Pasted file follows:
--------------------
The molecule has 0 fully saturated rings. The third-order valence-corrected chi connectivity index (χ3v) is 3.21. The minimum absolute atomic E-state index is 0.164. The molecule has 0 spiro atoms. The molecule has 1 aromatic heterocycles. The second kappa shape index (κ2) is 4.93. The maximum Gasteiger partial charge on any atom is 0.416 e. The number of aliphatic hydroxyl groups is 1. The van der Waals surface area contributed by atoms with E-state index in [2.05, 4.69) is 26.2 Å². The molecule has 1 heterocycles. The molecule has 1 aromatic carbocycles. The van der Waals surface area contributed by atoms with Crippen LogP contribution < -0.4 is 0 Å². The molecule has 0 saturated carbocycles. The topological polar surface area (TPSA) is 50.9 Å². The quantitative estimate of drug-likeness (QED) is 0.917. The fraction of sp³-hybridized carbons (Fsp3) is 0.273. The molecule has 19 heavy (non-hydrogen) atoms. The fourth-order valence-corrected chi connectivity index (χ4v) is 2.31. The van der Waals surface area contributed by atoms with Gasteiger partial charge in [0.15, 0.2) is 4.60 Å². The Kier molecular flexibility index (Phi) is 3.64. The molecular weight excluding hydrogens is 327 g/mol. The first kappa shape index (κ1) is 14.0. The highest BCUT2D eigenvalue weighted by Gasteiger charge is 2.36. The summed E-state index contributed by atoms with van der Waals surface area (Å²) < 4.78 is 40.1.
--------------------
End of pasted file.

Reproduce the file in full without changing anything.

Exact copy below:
The molecule has 0 fully saturated rings. The third-order valence-corrected chi connectivity index (χ3v) is 3.21. The minimum absolute atomic E-state index is 0.164. The molecule has 0 spiro atoms. The molecule has 1 aromatic heterocycles. The second kappa shape index (κ2) is 4.93. The maximum Gasteiger partial charge on any atom is 0.416 e. The number of aliphatic hydroxyl groups is 1. The van der Waals surface area contributed by atoms with E-state index in [2.05, 4.69) is 26.2 Å². The molecule has 1 heterocycles. The molecule has 1 aromatic carbocycles. The van der Waals surface area contributed by atoms with Crippen LogP contribution < -0.4 is 0 Å². The molecule has 0 saturated carbocycles. The topological polar surface area (TPSA) is 50.9 Å². The quantitative estimate of drug-likeness (QED) is 0.917. The fraction of sp³-hybridized carbons (Fsp3) is 0.273. The molecule has 19 heavy (non-hydrogen) atoms. The fourth-order valence-corrected chi connectivity index (χ4v) is 2.31. The van der Waals surface area contributed by atoms with Gasteiger partial charge in [0.15, 0.2) is 4.60 Å². The Kier molecular flexibility index (Phi) is 3.64. The molecular weight excluding hydrogens is 327 g/mol. The first kappa shape index (κ1) is 14.0. The highest BCUT2D eigenvalue weighted by Gasteiger charge is 2.36. The summed E-state index contributed by atoms with van der Waals surface area (Å²) < 4.78 is 40.1.